In recognition of World Pharmacists Day on September 25, we wanted to highlight students who have challenged themselves to hone their pharmacy skills in other countries, learning more about how pharmacy is practiced across the globe.
Jadyn Myers, Class of 2024, is headed to Kingston University in London, England for a rotation with an oncological pharmacist who is conducting research related to telehealth. She recently completed a rotation at the Cleveland Clinic and plans to pursue a Ph.D. after earning her Pharm.D.
Why did you want to pursue an international rotation?
“I do research in Dr. Eugenia Broude’s lab, and we collaborate with many people on an international level, so I wanted to experience more of that on a firsthand basis. Every health system operates differently, so the more I can see how other systems operate, the better prepared I will be. It will also give me flexibility for later in my career.”
What advice do you have for students who are considering international rotations?
“Say ‘yes’ to everything to help you rule out things that you do not like. Keep the options open and give yourself the opportunity to experience all that you possibly can,” she says. “I feel like that's the best way for you to eventually find your niche.”
Sierra Hill, ‘22, completed two international rotations in Uganda and Ireland.
What did you learn during your international rotations?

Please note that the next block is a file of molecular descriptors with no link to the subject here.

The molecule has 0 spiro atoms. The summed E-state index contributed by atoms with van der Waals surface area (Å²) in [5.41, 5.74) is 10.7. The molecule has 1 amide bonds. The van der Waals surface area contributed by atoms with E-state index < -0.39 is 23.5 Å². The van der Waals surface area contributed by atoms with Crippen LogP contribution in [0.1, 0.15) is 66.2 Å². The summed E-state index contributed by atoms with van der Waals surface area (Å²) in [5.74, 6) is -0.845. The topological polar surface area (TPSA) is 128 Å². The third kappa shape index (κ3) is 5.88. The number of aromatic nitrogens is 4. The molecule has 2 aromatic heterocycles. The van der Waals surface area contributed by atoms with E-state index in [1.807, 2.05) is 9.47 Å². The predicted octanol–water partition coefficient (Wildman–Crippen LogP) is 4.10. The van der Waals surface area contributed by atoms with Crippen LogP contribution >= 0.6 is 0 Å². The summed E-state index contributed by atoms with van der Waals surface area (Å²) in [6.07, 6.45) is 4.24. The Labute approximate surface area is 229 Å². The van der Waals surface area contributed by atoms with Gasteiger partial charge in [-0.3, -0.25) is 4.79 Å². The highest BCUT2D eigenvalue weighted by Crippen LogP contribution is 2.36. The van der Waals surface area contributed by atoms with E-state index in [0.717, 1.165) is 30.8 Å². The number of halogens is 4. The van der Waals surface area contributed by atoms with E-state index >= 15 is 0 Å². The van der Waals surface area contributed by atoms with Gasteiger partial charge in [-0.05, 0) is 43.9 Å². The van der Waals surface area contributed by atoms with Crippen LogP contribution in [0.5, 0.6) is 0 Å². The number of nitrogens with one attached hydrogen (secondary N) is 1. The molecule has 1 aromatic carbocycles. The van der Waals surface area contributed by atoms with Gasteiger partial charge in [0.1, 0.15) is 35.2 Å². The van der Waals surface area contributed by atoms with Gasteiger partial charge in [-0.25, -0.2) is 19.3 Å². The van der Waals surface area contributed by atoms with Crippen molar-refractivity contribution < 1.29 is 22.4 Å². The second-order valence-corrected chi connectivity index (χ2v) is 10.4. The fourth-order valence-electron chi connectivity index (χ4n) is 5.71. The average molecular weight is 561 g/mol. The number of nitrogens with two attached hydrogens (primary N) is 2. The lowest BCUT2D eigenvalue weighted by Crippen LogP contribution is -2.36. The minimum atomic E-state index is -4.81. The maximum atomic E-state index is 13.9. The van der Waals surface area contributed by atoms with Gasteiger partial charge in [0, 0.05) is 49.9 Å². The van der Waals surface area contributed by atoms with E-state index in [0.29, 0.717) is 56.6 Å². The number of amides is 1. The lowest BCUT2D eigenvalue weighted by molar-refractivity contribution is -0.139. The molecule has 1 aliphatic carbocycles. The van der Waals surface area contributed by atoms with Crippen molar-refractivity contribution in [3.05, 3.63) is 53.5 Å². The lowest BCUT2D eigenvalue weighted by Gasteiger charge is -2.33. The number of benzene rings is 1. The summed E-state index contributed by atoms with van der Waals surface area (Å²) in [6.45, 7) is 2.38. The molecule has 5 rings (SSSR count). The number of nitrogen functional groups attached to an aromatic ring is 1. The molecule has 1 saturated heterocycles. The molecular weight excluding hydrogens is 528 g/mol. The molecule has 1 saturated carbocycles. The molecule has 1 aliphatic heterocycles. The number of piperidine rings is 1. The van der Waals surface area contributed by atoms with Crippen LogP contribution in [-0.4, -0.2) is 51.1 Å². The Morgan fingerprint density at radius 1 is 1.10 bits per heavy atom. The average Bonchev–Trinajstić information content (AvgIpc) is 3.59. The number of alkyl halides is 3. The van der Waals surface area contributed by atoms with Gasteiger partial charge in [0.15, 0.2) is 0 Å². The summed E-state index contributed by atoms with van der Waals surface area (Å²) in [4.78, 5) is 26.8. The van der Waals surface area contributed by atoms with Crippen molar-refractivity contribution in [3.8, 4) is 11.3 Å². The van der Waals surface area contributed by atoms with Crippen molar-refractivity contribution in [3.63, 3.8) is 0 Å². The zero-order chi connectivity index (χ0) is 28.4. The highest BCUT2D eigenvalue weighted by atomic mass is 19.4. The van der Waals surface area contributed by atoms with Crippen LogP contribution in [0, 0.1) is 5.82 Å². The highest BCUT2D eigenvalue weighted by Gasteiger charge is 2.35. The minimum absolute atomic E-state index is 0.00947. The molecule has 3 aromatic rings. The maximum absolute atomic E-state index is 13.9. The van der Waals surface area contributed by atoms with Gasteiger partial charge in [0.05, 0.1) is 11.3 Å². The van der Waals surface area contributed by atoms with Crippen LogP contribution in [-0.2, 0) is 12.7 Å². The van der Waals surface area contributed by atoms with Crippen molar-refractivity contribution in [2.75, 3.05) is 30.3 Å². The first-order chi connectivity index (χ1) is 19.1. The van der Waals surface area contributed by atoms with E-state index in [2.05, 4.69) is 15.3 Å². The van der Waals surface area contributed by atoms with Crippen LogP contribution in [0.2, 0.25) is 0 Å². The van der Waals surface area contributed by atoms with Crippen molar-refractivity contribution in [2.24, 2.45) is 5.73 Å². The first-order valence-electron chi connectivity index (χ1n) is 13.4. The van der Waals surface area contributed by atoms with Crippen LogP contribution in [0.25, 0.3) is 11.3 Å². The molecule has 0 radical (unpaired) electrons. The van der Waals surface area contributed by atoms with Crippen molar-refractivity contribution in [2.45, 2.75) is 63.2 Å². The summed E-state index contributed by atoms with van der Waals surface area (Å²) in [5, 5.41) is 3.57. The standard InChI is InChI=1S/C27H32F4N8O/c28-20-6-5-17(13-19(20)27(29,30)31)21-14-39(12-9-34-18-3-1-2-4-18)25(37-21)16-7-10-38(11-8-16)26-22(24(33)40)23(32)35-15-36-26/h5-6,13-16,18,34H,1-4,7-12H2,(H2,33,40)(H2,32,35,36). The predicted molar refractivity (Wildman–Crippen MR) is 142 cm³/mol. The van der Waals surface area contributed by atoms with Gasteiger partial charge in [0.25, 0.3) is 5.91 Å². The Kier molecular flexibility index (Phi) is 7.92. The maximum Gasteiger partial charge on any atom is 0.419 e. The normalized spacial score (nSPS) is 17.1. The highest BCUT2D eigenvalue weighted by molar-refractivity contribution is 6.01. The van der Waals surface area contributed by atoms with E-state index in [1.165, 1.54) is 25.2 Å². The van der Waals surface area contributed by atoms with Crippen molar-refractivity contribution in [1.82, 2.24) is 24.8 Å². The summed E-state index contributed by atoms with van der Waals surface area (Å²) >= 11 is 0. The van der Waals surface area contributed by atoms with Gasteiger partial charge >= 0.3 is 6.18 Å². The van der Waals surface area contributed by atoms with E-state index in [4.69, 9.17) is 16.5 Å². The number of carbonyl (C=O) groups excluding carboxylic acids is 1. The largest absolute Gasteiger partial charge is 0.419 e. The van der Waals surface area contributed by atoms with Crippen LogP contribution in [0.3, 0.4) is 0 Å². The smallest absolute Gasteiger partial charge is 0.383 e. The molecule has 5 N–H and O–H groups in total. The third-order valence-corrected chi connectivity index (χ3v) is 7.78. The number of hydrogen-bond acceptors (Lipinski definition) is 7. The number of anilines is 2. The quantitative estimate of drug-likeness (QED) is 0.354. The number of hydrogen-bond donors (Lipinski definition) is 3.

“In Ireland I learned the differences between American pharmacy and Irish pharmacy, and I worked with populations specific to that country such as multiple cystic fibrosis patients in the Irish traveler community,” she recalls. "In Uganda, we rounded with the physicians daily and were able to observe multiple surgeries and births throughout the rotation. I also worked with an outreach team coming to Uganda."
What was your biggest takeaway from your rotations?
“I learned to not take anything for granted especially when considering available resources in comparison to what we have available in the U.S. I benefited from being able to see differences between the way things are done and learning that there are always methods to improve your own practice as well as appreciating other staff such as nurses, midwives and technicians. If you have the opportunity, take it and make the most out of the rotation, learning everything you can while you are there.”
“Through these international experiences, our students have the chance to not only learn about other cultures, but to grow their global health knowledge by working side-by-side with health care providers in other nations,” she says. “These rotations provide a unique insight for our students to appreciate the range of pharmacy practice around the world.”